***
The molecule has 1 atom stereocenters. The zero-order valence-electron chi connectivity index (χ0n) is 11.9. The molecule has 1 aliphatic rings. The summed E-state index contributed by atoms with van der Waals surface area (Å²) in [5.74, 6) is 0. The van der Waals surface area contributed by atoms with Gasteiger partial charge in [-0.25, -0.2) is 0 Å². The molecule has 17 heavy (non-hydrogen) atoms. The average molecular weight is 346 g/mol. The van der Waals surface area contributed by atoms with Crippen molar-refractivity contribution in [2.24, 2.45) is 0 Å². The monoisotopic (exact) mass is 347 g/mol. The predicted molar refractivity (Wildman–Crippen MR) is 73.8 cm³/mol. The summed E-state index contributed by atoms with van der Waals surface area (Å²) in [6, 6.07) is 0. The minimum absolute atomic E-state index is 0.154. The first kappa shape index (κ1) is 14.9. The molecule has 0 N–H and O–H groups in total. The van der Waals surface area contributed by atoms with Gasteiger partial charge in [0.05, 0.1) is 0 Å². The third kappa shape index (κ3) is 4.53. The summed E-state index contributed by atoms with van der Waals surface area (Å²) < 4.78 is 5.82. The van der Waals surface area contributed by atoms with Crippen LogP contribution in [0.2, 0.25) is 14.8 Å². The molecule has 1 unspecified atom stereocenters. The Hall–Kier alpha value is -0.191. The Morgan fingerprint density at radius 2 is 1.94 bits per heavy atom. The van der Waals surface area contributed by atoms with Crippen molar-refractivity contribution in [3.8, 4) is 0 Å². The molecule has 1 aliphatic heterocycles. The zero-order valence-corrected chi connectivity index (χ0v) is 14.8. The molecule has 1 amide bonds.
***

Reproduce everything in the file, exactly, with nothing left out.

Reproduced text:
The molecule has 1 atom stereocenters. The zero-order valence-electron chi connectivity index (χ0n) is 11.9. The molecule has 1 aliphatic rings. The summed E-state index contributed by atoms with van der Waals surface area (Å²) in [5.74, 6) is 0. The van der Waals surface area contributed by atoms with Gasteiger partial charge in [-0.25, -0.2) is 0 Å². The molecule has 17 heavy (non-hydrogen) atoms. The average molecular weight is 346 g/mol. The van der Waals surface area contributed by atoms with Crippen molar-refractivity contribution in [2.24, 2.45) is 0 Å². The monoisotopic (exact) mass is 347 g/mol. The predicted molar refractivity (Wildman–Crippen MR) is 73.8 cm³/mol. The summed E-state index contributed by atoms with van der Waals surface area (Å²) in [6, 6.07) is 0. The minimum absolute atomic E-state index is 0.154. The first kappa shape index (κ1) is 14.9. The molecule has 0 N–H and O–H groups in total. The van der Waals surface area contributed by atoms with Gasteiger partial charge in [0.05, 0.1) is 0 Å². The third kappa shape index (κ3) is 4.53. The summed E-state index contributed by atoms with van der Waals surface area (Å²) < 4.78 is 5.82. The van der Waals surface area contributed by atoms with Crippen LogP contribution in [0.2, 0.25) is 14.8 Å². The molecule has 1 unspecified atom stereocenters. The Hall–Kier alpha value is -0.191. The Morgan fingerprint density at radius 2 is 1.94 bits per heavy atom. The van der Waals surface area contributed by atoms with Crippen molar-refractivity contribution in [3.8, 4) is 0 Å². The molecule has 1 aliphatic heterocycles. The zero-order valence-corrected chi connectivity index (χ0v) is 14.8. The molecule has 1 amide bonds.